13 Comments

  • So sorry for your loss. As we all grow older we start to realize how fragile life is and how easily things can change so quickly. Lacrosse helped get me through a really tough time as well. I’m glad to read it do the same for others. 

  • Connor, 

    I am so sorry for your loss, but so greatful you are a part of this wonderful game that we love.  That is one of the true beautiful things about sports, and lacrosse especially.  It’s the largest family you could ever be a part of.  Know that you certainly have my support.

  • Conner you and your family are in our hearts and prayers, I think of you often and sending out a Big Hug to you, Grandma from Idaho.

  • i am so sorry for your loss.  it is clear that your mom’s light shines through you, and will continue to do so.  may her memory be eternal and may you find comfort in knowing that she is always with you and watching you. 
    it does not surprise me (at all!) the strength you received from complete strangers who had that one thing in common with you – lacrosse.  it is the beauty of this game and this community.  it is similar to the epiphany i had two years ago about lacrosse, a sport i never played but have devoted 24 years of my life to through the Lacrosse Foundation and now US Lacrosse.  the essence of the game is found in the people, the spirit of the game, the traditions, the connection to community.  it is critical to the foundation of the sport.  i applaud and encourage your efforts to grow the game!  you are an invaluable tool in crafting the future of the sport. 
    i hope you will consider embracing the Keeper of Lacrosse Project at US Lacrosse (www.uslacrosse.org/keeper) in your efforts.  This project is the result of my epiphany two years ago.  The Keeper Project works to instill, protect and promote the essence of lacrosse in everyone.  It is so much more than a game, wins and losses, clothing, tricks, or numbers of goals, assists and saves.  As you acknowledge, it is medicine.  It relieves.  It heals.  It unites.  It enlightens.  However, it will only continue to do all those things and more if we can teach the next generation to ground themselves in the core values, to cradle the Keeper Code:  
    ·     Playing in
    the spirit of the game

    ·     Embracing
    tradition

    ·     Promoting the virtues of
    honor, integrity and respect

    ·     Inspiring acts of
    good sportsmanship

    ·     Valuing the importance of
    teamwork
    ·     And, owning the responsibility and
    connection to the greater community

    My deepest condolences to you and your family.  Continue to shine her light and breathe fire with a heart as big as hers in your good work in growing the game.  As the “Keepers” say:  The game is in your hands.  Take good care of it.  Clearly, you are.  Thank you, and thanks to your mom for raising a man of character, altruism and respect.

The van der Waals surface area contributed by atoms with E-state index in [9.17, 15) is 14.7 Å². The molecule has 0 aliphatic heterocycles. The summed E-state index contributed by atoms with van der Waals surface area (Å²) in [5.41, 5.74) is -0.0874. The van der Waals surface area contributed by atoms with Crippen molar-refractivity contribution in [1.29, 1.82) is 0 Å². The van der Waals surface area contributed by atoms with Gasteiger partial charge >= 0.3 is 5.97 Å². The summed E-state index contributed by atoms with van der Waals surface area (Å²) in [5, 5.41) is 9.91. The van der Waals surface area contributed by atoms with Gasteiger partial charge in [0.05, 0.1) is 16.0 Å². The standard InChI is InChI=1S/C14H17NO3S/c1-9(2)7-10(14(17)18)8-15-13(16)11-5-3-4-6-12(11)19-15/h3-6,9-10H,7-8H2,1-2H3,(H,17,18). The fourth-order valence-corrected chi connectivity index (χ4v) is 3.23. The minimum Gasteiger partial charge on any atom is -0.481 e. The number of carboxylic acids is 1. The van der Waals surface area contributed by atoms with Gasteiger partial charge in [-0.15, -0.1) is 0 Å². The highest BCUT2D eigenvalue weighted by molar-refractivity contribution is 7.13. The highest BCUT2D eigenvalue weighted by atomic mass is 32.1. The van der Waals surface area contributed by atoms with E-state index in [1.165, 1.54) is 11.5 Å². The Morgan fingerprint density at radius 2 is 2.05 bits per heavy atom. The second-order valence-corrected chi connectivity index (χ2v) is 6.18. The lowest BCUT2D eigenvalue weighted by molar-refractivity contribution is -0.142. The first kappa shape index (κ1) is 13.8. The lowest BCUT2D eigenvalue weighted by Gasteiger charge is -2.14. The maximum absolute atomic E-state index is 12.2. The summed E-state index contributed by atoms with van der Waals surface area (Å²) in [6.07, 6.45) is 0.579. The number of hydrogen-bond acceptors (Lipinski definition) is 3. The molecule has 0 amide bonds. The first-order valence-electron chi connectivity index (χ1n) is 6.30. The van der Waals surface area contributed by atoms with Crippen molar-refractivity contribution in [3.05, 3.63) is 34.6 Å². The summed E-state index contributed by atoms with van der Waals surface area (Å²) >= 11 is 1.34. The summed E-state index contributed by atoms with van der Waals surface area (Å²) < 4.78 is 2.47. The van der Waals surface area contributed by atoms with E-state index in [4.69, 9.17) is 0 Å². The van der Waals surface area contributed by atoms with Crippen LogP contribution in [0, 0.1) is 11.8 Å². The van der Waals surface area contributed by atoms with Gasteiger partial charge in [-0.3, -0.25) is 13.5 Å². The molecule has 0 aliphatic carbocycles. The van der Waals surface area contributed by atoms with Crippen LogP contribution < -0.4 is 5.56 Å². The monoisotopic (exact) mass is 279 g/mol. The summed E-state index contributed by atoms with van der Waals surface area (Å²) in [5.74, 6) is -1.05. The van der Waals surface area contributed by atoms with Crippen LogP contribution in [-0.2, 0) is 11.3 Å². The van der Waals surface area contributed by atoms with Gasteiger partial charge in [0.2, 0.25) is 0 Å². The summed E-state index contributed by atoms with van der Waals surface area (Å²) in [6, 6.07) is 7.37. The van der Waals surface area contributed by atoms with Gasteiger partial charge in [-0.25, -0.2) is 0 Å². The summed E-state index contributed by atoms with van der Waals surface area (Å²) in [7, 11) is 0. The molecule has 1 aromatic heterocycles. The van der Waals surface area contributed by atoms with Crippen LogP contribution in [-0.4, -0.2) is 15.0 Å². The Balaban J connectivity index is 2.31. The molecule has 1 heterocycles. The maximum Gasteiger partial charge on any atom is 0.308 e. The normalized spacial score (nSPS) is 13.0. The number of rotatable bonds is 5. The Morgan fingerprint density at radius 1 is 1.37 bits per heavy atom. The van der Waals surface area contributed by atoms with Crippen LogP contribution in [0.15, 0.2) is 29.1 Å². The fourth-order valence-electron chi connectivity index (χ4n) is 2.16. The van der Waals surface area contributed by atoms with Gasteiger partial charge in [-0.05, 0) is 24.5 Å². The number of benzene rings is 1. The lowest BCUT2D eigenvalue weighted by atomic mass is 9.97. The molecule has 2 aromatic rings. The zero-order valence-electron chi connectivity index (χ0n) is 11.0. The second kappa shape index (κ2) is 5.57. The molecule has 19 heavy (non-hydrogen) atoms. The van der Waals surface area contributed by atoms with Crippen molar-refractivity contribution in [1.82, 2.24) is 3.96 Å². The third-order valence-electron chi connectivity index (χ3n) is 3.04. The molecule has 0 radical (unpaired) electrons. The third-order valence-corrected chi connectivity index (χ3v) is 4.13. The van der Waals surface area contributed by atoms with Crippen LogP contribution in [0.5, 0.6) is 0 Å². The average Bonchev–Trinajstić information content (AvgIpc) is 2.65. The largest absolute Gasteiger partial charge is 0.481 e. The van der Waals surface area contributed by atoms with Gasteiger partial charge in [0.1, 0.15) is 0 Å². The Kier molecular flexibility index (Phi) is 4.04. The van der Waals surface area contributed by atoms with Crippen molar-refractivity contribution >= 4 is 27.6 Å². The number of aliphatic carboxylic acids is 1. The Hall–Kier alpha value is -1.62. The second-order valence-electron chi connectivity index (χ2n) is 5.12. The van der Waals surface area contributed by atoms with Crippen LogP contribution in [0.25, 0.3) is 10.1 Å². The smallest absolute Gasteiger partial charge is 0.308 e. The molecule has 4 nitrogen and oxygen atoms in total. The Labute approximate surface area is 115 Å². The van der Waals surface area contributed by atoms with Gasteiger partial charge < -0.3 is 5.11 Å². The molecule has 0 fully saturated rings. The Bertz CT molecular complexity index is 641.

Kira Muller
    US Lacrosse

  • I lost my Dad pretty suddenly a few years ago and the only thing that really felt natural to me was being on the field – investing my time and energy in to something greater than myself.  I hope the field brings you continued peace as it has done for me…I say a prayer for my Dad every time I step on the field.  I’ll add your Mom for the next one.

  • I lost my mom at the end of my senior year of high school.  I thought there was no way that I would move on from it.  Brian Langrty had heard about my mom passing and how he was her favorite player.  Brian showed to my mother’s funeral to show his respects and give his condolences to me and my family.  My high school teammates showed up at the funeral (many who came into the stands after games to get hugs from my mom who showed up and cheered for every player on our team at every game).  Many of my teammates told me how she was the best fan in the stands, and that she was like their mom too.  They all made some reference to being my family.  I will never think of any of my teammates as anything less than family.  Our team for the rest of the season wore her initials on our helmets.  The week after my mom passed, we went to a Mammoth game where my moms picture was put on the big screen and a tribute was paid to her as a mother, wife, friend and die-hard lacrosse fan.  With all of that being said, nothing made me feel better than getting out on the lacrosse field with my teammates (my family), and playing that game that I have come to love and depend on.  And I know that my mom would be proud of the high points in my life and lacrosse career.  She enjoyed nothing more than watching me play and I remember that every time I play or coach.  The lacrosse community, and the game itself are magic.  There is just something about lacrosse that has the power to heal and energize anyone who is a part of it.  Keep your head up and keep turning to lacrosse.

  • Hello Connor:  My deepest condolences and sympathy to you and your family in the loss of your beloved, Mother.  I’m sure you know–I know your pain with the sudden loss.  I’m grateful to hear that you where surrounded with friends that can help you begin the slow process of healing.  I’ll reach-out and call you when you are back in NYC.  Be Well, My Lax Friend.